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YASNY, Russia, Aug. 22 (Yonhap) -- South Korea was set to launch a multipurpose satellite later Thursday, greatly enhancing its ability to observe and monitor any changes on the Earth's surface.
The Arirang 5 satellite is set to lift off at 8:39 p.m. (11:39 p.m. KST) from a space launch site here in Yasny, 1,800 kilometers southeast of Moscow.
The 1,315-kilogram satellite will be South Korea's fourth multipurpose satellite, but its first with a synthetic aperture radar.
A synthetic aperture radar is an advanced form of side-looking airborne radar that uses radio waves to detect relative motions between an antenna and its target region to identify any distinct variations, in turn, providing a finer spatial resolution than is possible with conventional radars or cameras.
The Korea Aerospace Research Institute (KARI), the developer of the Arirang 5 satellite, said the radar will enable the country to monitor the entire Korean Peninsula and other parts of the world even at night and regardless of weather conditions.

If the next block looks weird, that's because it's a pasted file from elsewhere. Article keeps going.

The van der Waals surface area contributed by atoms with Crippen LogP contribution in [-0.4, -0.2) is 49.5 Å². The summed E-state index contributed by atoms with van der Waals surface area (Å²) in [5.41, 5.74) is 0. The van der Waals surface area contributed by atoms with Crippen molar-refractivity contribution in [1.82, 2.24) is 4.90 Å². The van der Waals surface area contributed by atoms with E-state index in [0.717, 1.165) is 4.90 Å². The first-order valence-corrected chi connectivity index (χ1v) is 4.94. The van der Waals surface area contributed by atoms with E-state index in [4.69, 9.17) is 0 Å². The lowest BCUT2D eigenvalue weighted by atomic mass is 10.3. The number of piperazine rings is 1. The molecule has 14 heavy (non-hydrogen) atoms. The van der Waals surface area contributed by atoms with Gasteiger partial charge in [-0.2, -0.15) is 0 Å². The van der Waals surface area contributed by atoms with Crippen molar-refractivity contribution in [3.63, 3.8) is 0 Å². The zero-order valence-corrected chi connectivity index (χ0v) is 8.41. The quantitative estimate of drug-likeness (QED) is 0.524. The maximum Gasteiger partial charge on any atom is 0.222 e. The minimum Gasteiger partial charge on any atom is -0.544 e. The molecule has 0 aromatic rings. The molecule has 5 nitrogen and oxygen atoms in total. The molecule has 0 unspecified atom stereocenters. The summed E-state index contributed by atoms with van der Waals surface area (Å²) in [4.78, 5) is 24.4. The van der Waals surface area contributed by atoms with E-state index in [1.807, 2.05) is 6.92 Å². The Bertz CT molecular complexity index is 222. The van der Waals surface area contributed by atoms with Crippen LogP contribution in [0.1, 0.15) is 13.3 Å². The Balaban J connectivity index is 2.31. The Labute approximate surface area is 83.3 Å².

"High-resolution radar images from the multipurpose Arirang 5 satellite will also make valuable contributions in various other areas, such as ocean management, disasters and land monitoring," the KARI said in a press release.
The satellite, developed indigenously by South Korea, was originally set to be launched two years earlier, but the launch has been delayed due to what KARI officials have called problems at the Russian launch site.
The satellite cost 238.1 billion won (US$212 million) since 2005 to build.
It was moved to the Yasny launch site in July, and will be sent into space using a Russian space launch vehicle called Dnepr.
The satellite will circle the earth 15 times a day in a sun synchronous orbit with an average altitude of 550 kilometers. It has a mission lifespan of five years, according to KARI.
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